Here are the details on the Getaround SPAC, including who the brand is merging with, what it’s worth, how much money the SPAC plans to raise, and when it’s going public.
Getaround is poised for a $1.2 billion post-merger valuation.
After merging with blank-check firm InterPrivate II Acquisition Corp. (IPVA), Getaround is estimated to be worth about $1.2 billion. IPVA hit the market on April 30, 2021, and has ultimately chosen Getaround as its target for a private-to-public back-door merger.
Sam Zaid founded Getaround in 2009. The company made two acquisitions of its own in 2019 and bought Banobil.no for $12 million and French car rental marketplace Drivy for $300 million.
The Getaround SPAC deal hopes to raise $434 million, pricing at SPAC norms.
IPVA and Getaround aim to raise $434 million in the SPAC deal. Most SPAC stocks launch at $10 per share and fluctuate around that value until the merger, when the secondary market chimes in to value the shares.
Altogether, the Getaround SPAC deal is big for a struggling SPAC market. Also, there's no denying the gravity of the transition from private to public during a historical bear market. The tech-heavy Nasdaq Composite is down 27.84 percent YTD. While companies pumped out one SPAC deal after another during the COVID-19 pandemic, the rally has dramatically slowed, if not frozen.
When will Getaround go public? Here's what we know about the merger date.
As of May 12, IPVA retains its ticker on the market. Once the Getaround merger is complete, the ticker will transition to be reflective of the post-merger entity. At that point, Getaround will trade under the ticker symbol “GETR” on the NYSE.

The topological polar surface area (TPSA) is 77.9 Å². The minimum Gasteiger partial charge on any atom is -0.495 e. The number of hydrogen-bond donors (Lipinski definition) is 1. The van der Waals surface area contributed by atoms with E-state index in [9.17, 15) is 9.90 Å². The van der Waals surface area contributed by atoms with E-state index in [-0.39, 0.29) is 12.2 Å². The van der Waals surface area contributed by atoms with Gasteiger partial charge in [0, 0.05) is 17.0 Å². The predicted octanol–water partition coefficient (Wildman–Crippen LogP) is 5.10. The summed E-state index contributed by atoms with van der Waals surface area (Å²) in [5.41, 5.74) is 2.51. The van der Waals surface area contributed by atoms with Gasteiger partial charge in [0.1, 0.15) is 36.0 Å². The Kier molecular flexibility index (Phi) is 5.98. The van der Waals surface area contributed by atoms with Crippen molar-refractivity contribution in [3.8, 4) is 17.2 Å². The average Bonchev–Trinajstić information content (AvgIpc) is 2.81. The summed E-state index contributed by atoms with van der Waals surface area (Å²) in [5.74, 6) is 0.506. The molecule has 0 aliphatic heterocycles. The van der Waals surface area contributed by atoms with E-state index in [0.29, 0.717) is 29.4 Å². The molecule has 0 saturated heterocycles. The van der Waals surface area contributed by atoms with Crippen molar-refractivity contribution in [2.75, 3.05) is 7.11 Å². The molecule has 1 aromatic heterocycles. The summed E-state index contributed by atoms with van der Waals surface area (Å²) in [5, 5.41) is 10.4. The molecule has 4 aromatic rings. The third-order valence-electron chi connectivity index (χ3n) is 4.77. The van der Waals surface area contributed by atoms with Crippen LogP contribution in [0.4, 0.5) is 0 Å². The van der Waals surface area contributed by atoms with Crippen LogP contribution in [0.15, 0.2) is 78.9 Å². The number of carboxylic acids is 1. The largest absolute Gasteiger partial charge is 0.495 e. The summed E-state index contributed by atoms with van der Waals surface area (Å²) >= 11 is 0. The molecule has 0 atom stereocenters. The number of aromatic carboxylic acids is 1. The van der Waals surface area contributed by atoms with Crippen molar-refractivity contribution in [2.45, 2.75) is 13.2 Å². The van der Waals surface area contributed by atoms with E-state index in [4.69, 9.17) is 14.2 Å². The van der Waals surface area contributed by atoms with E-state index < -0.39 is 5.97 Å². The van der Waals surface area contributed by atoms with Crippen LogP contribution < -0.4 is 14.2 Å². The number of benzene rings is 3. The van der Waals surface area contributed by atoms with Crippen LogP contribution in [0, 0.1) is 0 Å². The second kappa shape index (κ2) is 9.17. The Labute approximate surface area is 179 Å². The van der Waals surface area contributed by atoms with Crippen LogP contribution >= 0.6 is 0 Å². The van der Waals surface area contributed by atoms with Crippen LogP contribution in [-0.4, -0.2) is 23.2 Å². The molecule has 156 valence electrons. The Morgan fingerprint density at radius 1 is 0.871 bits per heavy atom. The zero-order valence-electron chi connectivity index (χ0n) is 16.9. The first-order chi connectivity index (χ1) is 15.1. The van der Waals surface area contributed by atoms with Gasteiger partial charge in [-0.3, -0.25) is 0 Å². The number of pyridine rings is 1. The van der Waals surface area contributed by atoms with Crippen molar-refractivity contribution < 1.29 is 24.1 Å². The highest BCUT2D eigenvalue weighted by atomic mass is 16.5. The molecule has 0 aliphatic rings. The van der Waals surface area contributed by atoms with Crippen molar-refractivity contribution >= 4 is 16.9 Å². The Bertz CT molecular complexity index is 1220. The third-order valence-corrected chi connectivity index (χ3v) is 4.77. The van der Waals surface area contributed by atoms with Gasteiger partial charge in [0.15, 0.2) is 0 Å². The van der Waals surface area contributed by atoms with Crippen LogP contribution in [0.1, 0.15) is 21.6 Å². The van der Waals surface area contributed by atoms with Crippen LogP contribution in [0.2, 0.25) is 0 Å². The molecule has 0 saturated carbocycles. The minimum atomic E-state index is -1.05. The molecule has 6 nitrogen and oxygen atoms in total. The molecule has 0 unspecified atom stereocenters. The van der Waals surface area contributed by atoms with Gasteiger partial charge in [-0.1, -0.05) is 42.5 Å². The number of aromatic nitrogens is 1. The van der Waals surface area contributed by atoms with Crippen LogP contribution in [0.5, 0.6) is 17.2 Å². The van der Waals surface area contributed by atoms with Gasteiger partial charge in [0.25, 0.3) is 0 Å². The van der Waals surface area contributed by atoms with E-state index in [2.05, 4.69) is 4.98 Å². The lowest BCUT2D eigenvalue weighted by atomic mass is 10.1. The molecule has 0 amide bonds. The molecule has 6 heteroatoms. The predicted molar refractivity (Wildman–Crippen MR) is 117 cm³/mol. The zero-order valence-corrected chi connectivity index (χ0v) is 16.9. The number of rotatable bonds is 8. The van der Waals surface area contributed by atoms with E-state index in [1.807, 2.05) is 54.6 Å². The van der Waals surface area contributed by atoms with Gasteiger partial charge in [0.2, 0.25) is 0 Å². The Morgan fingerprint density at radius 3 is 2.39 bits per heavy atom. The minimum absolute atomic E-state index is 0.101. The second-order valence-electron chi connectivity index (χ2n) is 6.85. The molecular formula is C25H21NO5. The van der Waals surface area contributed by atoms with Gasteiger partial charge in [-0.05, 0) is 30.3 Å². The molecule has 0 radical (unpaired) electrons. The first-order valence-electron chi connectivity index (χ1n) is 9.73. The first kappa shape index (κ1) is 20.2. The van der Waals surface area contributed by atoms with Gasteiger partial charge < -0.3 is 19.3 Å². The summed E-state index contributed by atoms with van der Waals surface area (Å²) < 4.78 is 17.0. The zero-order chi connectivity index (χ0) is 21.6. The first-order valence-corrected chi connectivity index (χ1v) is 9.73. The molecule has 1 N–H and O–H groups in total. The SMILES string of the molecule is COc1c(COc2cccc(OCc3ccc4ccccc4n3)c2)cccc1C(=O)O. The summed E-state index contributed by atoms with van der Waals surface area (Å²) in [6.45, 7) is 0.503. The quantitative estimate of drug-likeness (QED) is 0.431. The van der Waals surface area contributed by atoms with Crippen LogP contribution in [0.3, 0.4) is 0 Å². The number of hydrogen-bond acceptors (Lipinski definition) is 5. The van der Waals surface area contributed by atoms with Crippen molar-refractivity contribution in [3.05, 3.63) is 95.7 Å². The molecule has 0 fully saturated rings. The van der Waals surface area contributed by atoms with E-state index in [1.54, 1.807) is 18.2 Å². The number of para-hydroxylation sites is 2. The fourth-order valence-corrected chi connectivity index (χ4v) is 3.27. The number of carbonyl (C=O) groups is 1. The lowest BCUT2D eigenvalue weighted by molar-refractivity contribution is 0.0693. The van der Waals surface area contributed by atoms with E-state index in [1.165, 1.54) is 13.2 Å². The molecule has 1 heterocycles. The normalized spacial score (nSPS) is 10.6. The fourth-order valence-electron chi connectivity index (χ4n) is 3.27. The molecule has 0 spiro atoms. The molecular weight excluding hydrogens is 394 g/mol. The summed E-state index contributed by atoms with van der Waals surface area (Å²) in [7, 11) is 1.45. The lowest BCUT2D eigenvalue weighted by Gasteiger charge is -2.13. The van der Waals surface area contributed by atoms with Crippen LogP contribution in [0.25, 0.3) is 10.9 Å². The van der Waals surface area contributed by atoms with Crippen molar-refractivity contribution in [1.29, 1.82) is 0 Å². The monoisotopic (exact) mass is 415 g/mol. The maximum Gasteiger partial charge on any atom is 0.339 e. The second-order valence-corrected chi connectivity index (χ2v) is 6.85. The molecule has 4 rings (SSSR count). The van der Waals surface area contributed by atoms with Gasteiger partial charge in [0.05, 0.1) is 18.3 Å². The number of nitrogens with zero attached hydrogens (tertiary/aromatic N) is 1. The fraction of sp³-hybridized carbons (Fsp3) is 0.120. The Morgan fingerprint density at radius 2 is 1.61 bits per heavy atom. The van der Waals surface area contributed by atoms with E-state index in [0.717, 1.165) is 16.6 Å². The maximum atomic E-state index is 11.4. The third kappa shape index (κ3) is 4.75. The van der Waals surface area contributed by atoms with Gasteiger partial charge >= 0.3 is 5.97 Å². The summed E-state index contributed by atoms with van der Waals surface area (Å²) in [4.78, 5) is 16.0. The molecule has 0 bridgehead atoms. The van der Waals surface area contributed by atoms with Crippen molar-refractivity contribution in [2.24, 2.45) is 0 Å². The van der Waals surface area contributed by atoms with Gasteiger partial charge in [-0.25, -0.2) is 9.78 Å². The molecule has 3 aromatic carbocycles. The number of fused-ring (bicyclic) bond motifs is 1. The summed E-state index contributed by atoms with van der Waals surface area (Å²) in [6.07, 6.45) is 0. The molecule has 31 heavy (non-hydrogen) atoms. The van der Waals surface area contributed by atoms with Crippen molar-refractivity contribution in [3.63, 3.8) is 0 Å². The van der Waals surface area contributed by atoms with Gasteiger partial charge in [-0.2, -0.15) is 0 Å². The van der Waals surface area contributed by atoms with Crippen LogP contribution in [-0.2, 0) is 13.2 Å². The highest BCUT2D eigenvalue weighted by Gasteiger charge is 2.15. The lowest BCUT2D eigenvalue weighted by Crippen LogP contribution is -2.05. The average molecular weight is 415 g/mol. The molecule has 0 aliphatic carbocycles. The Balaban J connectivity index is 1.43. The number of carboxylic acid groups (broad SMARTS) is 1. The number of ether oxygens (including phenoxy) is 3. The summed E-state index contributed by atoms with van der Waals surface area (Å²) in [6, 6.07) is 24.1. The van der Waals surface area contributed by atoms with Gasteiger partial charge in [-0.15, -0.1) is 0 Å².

Should you invest in Getaround SPAC stock?
Getaround operates in more than 950 cities across eight countries. The car-sharing marketplace boasts at least 66,000 active cars and trucks. The company’s gross booking value in 2021 was $167 million.
The stock is a good candidate for ESG (environmental, social, and governance) investing due to its push for affordability in lower-income communities and reduced CO2 emissions on the roads.
In general, SPAC stocks are risky, and the current market may not be a suitable landing strip for GETR stock. However, market conditions could easily change in the latter half of the year.
Zaid said the SPAC proceeds won’t be in vain. He said, “Proceeds will be used for continued product innovation, to densify the supply of digitally connected cars in our existing markets, and to increase both the mix and proximity of our cars and trucks for consumers. We will also look to bring our proven model to new markets, both domestic and abroad.”
Altogether, GETR stock could be a beneficial portfolio addition, especially for globally-minded impact investors. Still, waiting until the post-SPAC slump that's statistically likely to occur may behoove you. Post-merger SPACs see a median return of -65 percent in the 12 months after merging.